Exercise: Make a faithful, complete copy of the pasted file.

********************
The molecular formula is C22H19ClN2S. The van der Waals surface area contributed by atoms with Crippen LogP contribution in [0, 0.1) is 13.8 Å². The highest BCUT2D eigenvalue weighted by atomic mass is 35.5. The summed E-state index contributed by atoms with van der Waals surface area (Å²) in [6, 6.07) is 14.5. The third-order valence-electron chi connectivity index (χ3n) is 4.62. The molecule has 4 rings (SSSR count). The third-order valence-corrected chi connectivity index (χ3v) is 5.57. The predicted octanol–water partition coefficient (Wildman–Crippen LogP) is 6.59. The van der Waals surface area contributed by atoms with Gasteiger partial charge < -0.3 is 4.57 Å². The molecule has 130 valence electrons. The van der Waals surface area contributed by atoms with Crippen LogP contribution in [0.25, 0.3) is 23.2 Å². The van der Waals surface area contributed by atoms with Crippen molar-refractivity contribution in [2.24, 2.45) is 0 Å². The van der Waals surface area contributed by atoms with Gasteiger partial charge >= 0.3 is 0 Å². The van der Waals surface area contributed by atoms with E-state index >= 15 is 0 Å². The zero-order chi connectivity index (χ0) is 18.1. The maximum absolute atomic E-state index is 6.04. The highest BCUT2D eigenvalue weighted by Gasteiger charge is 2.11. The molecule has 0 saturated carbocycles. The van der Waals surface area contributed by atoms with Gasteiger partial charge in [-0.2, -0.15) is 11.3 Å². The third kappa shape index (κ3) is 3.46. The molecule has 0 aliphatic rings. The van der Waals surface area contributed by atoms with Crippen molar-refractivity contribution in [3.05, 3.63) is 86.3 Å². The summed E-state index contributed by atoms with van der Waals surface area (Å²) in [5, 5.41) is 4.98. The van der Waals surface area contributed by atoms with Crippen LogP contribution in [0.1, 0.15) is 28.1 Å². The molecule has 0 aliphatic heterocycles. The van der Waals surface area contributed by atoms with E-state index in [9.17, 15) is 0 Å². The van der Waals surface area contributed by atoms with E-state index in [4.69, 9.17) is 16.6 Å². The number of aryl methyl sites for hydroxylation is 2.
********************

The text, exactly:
The molecular formula is C22H19ClN2S. The van der Waals surface area contributed by atoms with Crippen LogP contribution in [0, 0.1) is 13.8 Å². The highest BCUT2D eigenvalue weighted by atomic mass is 35.5. The summed E-state index contributed by atoms with van der Waals surface area (Å²) in [6, 6.07) is 14.5. The third-order valence-electron chi connectivity index (χ3n) is 4.62. The molecule has 4 rings (SSSR count). The third-order valence-corrected chi connectivity index (χ3v) is 5.57. The predicted octanol–water partition coefficient (Wildman–Crippen LogP) is 6.59. The van der Waals surface area contributed by atoms with Gasteiger partial charge < -0.3 is 4.57 Å². The molecule has 130 valence electrons. The van der Waals surface area contributed by atoms with Crippen LogP contribution in [0.25, 0.3) is 23.2 Å². The van der Waals surface area contributed by atoms with Crippen molar-refractivity contribution in [2.24, 2.45) is 0 Å². The van der Waals surface area contributed by atoms with Gasteiger partial charge >= 0.3 is 0 Å². The van der Waals surface area contributed by atoms with E-state index >= 15 is 0 Å². The zero-order chi connectivity index (χ0) is 18.1. The maximum absolute atomic E-state index is 6.04. The highest BCUT2D eigenvalue weighted by Gasteiger charge is 2.11. The molecule has 0 saturated carbocycles. The van der Waals surface area contributed by atoms with Gasteiger partial charge in [-0.2, -0.15) is 11.3 Å². The third kappa shape index (κ3) is 3.46. The molecule has 0 aliphatic rings. The van der Waals surface area contributed by atoms with Crippen molar-refractivity contribution in [3.05, 3.63) is 86.3 Å². The summed E-state index contributed by atoms with van der Waals surface area (Å²) in [5, 5.41) is 4.98. The van der Waals surface area contributed by atoms with Crippen LogP contribution in [0.1, 0.15) is 28.1 Å². The molecule has 0 aliphatic heterocycles. The van der Waals surface area contributed by atoms with E-state index in [9.17, 15) is 0 Å². The van der Waals surface area contributed by atoms with E-state index in [4.69, 9.17) is 16.6 Å². The number of aryl methyl sites for hydroxylation is 2.